Bluejays to Bulldogs: five Seward High stars excited to join track program

Why leave your hometown when the opportunity of a lifetime sits right on your doorstep? For five seniors from Seward High School, the offer to be student-athletes at Concordia and join the track and field program was too good to pass up.

Anna Baack, Dalton Berry, Mika Brees, Logan Craig and Zach Potratz each made the decision to trade in Bluejay blue for Bulldog blue. Baack, Brees and Craig made their signings official on Oct. 25. Then last week (Jan. 6), Berry and Potratz held signing ceremonies at Seward High School. For a great number of reasons, first-year head coach Matt Beisel beams when given the chance to talk about the hometown quintet.

“They’re awesome kids and I want to have them be part of our program and contribute as leaders,” Beisel said. “They’re obviously going to help us athletically, but there’s a lot more to it than that. I’m a person who values hometown. I want us to be a good option for kids who go to Seward High School. Kids who grew up in a certain hometown often think that they want to go somewhere else and try something different. What they don’t realize is that when you step onto campus, it is a different world.”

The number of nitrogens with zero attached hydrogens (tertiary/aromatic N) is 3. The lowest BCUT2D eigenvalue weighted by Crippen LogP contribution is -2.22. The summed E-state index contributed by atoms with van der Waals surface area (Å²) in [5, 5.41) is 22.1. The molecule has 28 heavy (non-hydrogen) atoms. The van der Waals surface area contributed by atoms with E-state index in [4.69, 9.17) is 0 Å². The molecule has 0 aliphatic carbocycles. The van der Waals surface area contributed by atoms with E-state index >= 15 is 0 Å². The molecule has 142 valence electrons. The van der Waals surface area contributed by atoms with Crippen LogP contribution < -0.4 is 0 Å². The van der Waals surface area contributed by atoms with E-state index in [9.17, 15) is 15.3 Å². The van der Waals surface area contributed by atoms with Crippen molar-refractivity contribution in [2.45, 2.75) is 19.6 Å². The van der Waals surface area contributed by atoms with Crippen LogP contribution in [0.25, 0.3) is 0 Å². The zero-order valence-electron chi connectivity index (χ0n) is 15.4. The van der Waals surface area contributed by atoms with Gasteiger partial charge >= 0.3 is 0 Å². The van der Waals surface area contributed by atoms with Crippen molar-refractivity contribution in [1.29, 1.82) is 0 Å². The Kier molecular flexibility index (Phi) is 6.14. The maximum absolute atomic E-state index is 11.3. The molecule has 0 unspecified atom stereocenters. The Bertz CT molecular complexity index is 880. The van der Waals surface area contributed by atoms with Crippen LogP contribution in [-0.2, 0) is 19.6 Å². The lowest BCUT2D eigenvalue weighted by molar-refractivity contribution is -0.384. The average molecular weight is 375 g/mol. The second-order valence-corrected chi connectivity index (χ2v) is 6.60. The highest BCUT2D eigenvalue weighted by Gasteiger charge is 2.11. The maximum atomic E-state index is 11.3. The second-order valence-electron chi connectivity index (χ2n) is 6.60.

There are numerous Seward High athletes who have put together stellar careers at Concordia. Current Bluejay-turned-Bulldog Trey Barnes recently earned All-America honors for the second-straight year on the football field. He also garnered All-America honors in the shot put under the tutelage of assistant coach Ed McLaughlin.